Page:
The secret to solving your website frustrations

friday, 18 may of 2012

The secret to solving your website frustrations

by Tom Trush

When I put my company's first website online in 2001, the Internet was a much different place.

There was far less competition ... Google had yet to establish search engine dominance ... and having a website -- much less an online marketing strategy -- was far from a necessity.

These days, you likely understand the potential for boosting business online. But, if you're like many business owners, you're still confused on how to properly use your website.

Of course, you know having a website in today's business environment is a must. The problem is it usually requires a significant investment and how you quantify your return isn't always clear.


Furthermore, if you don't know how to update or make quick changes to your website, it's likely your content sits stagnant and acts as a glorified business card.

So why do some websites bring in business, while others do virtually nothing?

Well, first you must understand the Internet is a marketing medium. And, like other channels such as newspapers, direct mail and TV, successfully capturing leads from your website requires a strategy.

Simply put, a website is not a "build-it-and-they-will-come" marketing medium.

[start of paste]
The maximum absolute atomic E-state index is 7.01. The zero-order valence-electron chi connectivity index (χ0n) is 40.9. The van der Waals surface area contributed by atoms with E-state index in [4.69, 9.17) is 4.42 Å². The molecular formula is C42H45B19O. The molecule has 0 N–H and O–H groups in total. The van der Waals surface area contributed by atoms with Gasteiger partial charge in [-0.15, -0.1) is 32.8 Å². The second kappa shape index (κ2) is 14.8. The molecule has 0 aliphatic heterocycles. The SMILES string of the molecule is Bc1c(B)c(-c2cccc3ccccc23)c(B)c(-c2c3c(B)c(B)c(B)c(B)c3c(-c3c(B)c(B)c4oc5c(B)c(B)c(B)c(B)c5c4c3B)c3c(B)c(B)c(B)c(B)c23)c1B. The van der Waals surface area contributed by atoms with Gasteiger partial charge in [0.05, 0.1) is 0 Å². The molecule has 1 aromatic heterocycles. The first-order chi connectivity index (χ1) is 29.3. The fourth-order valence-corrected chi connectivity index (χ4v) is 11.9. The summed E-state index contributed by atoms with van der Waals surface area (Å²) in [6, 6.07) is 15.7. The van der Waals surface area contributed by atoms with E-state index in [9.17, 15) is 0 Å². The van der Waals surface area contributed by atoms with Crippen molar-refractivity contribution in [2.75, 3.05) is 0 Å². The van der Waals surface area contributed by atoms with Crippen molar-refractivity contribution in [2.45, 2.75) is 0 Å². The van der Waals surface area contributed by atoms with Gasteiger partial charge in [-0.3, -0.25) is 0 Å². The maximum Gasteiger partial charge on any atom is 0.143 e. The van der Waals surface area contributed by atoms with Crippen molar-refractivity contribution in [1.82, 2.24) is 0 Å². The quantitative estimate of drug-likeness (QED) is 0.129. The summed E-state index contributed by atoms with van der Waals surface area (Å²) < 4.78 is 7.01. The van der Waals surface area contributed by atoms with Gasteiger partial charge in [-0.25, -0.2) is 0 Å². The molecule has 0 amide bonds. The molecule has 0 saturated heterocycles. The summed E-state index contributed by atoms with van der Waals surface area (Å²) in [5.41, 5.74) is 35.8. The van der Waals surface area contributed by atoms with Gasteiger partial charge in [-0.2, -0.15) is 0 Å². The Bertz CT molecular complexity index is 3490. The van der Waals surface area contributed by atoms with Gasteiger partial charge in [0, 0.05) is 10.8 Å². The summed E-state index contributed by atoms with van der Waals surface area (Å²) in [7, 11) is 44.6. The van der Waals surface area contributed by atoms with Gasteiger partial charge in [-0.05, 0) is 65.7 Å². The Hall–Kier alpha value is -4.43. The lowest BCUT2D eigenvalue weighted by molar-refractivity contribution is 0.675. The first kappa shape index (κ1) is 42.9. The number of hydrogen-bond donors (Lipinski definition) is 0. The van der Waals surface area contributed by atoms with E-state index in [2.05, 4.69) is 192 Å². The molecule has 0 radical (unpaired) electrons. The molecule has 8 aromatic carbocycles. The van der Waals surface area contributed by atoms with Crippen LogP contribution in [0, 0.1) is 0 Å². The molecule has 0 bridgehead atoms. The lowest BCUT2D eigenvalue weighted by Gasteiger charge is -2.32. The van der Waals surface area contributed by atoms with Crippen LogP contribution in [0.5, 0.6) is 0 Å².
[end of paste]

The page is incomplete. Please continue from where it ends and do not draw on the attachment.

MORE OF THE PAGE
Once you have a strategy in place, the good news is you can leverage technology to automate much of the lead-capturing process. You can also tie in offline marketing with your website and eventually promote offers at virtually no cost.

The secret to solving your frustrations is to view your website as a marketing system -- not just a place to post content about your company.

As such, you need ...

  • Multiple ways to capture e-mail addresses and deliver relationship-building information that addresses your prospects' problems.

  • The ability to change and add content whenever you want so you don't have to spend time and money every time you create new campaigns. (WordPress eliminates this challenge.)

  • Several web forms tied into autoresponders so you can deliver instant information to your prospects when they crave it most.

  • A list management software tied into your website so you send targeted e-mails according to your prospects' actions.

  • Multiple websites (or squeeze pages) so you expand your marketing message and your online success isn't dependent on a single point of contact.

Once these pieces are in place, you can then track activity and follow up accordingly to turn your prospects into paying clients and customers.


© Trey Ryder

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